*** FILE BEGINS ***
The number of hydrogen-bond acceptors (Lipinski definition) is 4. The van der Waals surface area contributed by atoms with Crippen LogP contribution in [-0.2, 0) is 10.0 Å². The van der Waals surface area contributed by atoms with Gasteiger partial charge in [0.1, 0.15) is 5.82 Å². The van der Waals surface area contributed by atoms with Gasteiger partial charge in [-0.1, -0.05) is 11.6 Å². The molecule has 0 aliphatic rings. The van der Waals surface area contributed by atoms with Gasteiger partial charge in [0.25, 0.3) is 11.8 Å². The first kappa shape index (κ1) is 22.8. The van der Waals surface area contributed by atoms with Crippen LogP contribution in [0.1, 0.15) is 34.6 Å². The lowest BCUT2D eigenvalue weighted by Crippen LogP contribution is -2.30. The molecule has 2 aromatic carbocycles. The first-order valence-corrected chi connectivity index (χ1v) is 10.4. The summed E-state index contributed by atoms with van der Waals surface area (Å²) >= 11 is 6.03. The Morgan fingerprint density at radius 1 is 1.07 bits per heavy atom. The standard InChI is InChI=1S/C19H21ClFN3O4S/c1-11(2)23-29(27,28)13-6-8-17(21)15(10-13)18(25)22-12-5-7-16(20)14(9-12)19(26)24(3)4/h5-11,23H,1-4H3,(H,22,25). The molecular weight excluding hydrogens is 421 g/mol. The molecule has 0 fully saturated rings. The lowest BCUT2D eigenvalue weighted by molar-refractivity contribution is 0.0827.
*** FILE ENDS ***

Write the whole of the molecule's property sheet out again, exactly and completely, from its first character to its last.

The number of hydrogen-bond acceptors (Lipinski definition) is 4. The van der Waals surface area contributed by atoms with Crippen LogP contribution in [-0.2, 0) is 10.0 Å². The van der Waals surface area contributed by atoms with Gasteiger partial charge in [0.1, 0.15) is 5.82 Å². The van der Waals surface area contributed by atoms with Gasteiger partial charge in [-0.1, -0.05) is 11.6 Å². The molecule has 0 aliphatic rings. The van der Waals surface area contributed by atoms with Gasteiger partial charge in [0.25, 0.3) is 11.8 Å². The first kappa shape index (κ1) is 22.8. The van der Waals surface area contributed by atoms with Crippen LogP contribution in [0.1, 0.15) is 34.6 Å². The lowest BCUT2D eigenvalue weighted by Crippen LogP contribution is -2.30. The molecule has 2 aromatic carbocycles. The first-order valence-corrected chi connectivity index (χ1v) is 10.4. The summed E-state index contributed by atoms with van der Waals surface area (Å²) >= 11 is 6.03. The Morgan fingerprint density at radius 1 is 1.07 bits per heavy atom. The standard InChI is InChI=1S/C19H21ClFN3O4S/c1-11(2)23-29(27,28)13-6-8-17(21)15(10-13)18(25)22-12-5-7-16(20)14(9-12)19(26)24(3)4/h5-11,23H,1-4H3,(H,22,25). The molecular weight excluding hydrogens is 421 g/mol. The molecule has 0 fully saturated rings. The lowest BCUT2D eigenvalue weighted by molar-refractivity contribution is 0.0827.